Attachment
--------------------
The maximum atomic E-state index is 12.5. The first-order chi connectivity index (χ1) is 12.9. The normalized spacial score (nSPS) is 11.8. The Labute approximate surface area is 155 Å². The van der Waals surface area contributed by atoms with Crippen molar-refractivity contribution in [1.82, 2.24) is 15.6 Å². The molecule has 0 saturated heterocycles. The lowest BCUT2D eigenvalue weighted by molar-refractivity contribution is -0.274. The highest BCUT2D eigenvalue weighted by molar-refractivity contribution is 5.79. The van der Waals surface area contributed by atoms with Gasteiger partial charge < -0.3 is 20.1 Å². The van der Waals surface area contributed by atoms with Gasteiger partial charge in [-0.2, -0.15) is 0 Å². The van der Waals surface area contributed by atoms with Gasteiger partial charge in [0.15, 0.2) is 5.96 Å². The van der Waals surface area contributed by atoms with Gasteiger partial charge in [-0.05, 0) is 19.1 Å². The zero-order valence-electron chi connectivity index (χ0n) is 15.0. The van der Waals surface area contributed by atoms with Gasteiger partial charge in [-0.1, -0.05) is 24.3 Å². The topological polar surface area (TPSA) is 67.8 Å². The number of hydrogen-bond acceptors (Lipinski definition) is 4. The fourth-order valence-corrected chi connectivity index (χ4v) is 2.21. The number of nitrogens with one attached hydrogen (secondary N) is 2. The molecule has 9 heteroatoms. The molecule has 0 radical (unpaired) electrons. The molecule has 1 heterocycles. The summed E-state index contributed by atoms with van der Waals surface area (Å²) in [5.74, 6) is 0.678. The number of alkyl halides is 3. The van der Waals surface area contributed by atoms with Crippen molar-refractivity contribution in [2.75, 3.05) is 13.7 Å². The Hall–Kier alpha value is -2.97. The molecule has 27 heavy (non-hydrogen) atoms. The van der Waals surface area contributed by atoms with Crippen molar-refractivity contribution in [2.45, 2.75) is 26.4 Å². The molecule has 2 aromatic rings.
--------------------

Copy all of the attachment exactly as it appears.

The maximum atomic E-state index is 12.5. The first-order chi connectivity index (χ1) is 12.9. The normalized spacial score (nSPS) is 11.8. The Labute approximate surface area is 155 Å². The van der Waals surface area contributed by atoms with Crippen molar-refractivity contribution in [1.82, 2.24) is 15.6 Å². The molecule has 0 saturated heterocycles. The lowest BCUT2D eigenvalue weighted by molar-refractivity contribution is -0.274. The highest BCUT2D eigenvalue weighted by molar-refractivity contribution is 5.79. The van der Waals surface area contributed by atoms with Gasteiger partial charge < -0.3 is 20.1 Å². The van der Waals surface area contributed by atoms with Gasteiger partial charge in [-0.2, -0.15) is 0 Å². The van der Waals surface area contributed by atoms with Gasteiger partial charge in [0.15, 0.2) is 5.96 Å². The van der Waals surface area contributed by atoms with Gasteiger partial charge in [-0.05, 0) is 19.1 Å². The zero-order valence-electron chi connectivity index (χ0n) is 15.0. The van der Waals surface area contributed by atoms with Gasteiger partial charge in [-0.1, -0.05) is 24.3 Å². The topological polar surface area (TPSA) is 67.8 Å². The number of hydrogen-bond acceptors (Lipinski definition) is 4. The fourth-order valence-corrected chi connectivity index (χ4v) is 2.21. The number of nitrogens with one attached hydrogen (secondary N) is 2. The molecule has 9 heteroatoms. The molecule has 0 radical (unpaired) electrons. The molecule has 1 heterocycles. The summed E-state index contributed by atoms with van der Waals surface area (Å²) in [5.74, 6) is 0.678. The number of alkyl halides is 3. The van der Waals surface area contributed by atoms with Crippen molar-refractivity contribution in [2.75, 3.05) is 13.7 Å². The Hall–Kier alpha value is -2.97. The molecule has 27 heavy (non-hydrogen) atoms. The van der Waals surface area contributed by atoms with Crippen molar-refractivity contribution in [2.45, 2.75) is 26.4 Å². The molecule has 2 aromatic rings.